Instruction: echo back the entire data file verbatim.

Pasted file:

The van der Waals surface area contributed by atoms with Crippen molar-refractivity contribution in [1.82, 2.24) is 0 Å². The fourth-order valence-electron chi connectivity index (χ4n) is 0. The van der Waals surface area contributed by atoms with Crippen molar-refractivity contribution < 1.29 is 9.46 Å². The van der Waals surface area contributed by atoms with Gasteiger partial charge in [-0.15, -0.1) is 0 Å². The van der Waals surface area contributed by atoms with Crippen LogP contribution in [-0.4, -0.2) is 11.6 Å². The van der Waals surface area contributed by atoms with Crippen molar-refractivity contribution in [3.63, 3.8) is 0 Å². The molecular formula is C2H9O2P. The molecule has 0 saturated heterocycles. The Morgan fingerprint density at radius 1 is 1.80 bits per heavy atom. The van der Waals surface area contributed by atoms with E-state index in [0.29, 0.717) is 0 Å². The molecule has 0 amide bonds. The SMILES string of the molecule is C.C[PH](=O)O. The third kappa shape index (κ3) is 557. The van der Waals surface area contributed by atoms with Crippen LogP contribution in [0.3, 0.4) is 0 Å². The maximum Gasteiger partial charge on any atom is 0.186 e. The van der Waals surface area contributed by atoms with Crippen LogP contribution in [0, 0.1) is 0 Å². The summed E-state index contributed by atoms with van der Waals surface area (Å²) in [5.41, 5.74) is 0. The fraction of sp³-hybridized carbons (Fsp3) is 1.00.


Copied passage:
The van der Waals surface area contributed by atoms with Crippen molar-refractivity contribution in [1.82, 2.24) is 0 Å². The fourth-order valence-electron chi connectivity index (χ4n) is 0. The van der Waals surface area contributed by atoms with Crippen molar-refractivity contribution < 1.29 is 9.46 Å². The van der Waals surface area contributed by atoms with Gasteiger partial charge in [-0.15, -0.1) is 0 Å². The van der Waals surface area contributed by atoms with Crippen LogP contribution in [-0.4, -0.2) is 11.6 Å². The van der Waals surface area contributed by atoms with Crippen molar-refractivity contribution in [3.63, 3.8) is 0 Å². The molecular formula is C2H9O2P. The molecule has 0 saturated heterocycles. The Morgan fingerprint density at radius 1 is 1.80 bits per heavy atom. The van der Waals surface area contributed by atoms with E-state index in [0.29, 0.717) is 0 Å². The molecule has 0 amide bonds. The SMILES string of the molecule is C.C[PH](=O)O. The third kappa shape index (κ3) is 557. The van der Waals surface area contributed by atoms with Crippen LogP contribution in [0.3, 0.4) is 0 Å². The maximum Gasteiger partial charge on any atom is 0.186 e. The van der Waals surface area contributed by atoms with Crippen LogP contribution in [0, 0.1) is 0 Å². The summed E-state index contributed by atoms with van der Waals surface area (Å²) in [5.41, 5.74) is 0. The fraction of sp³-hybridized carbons (Fsp3) is 1.00.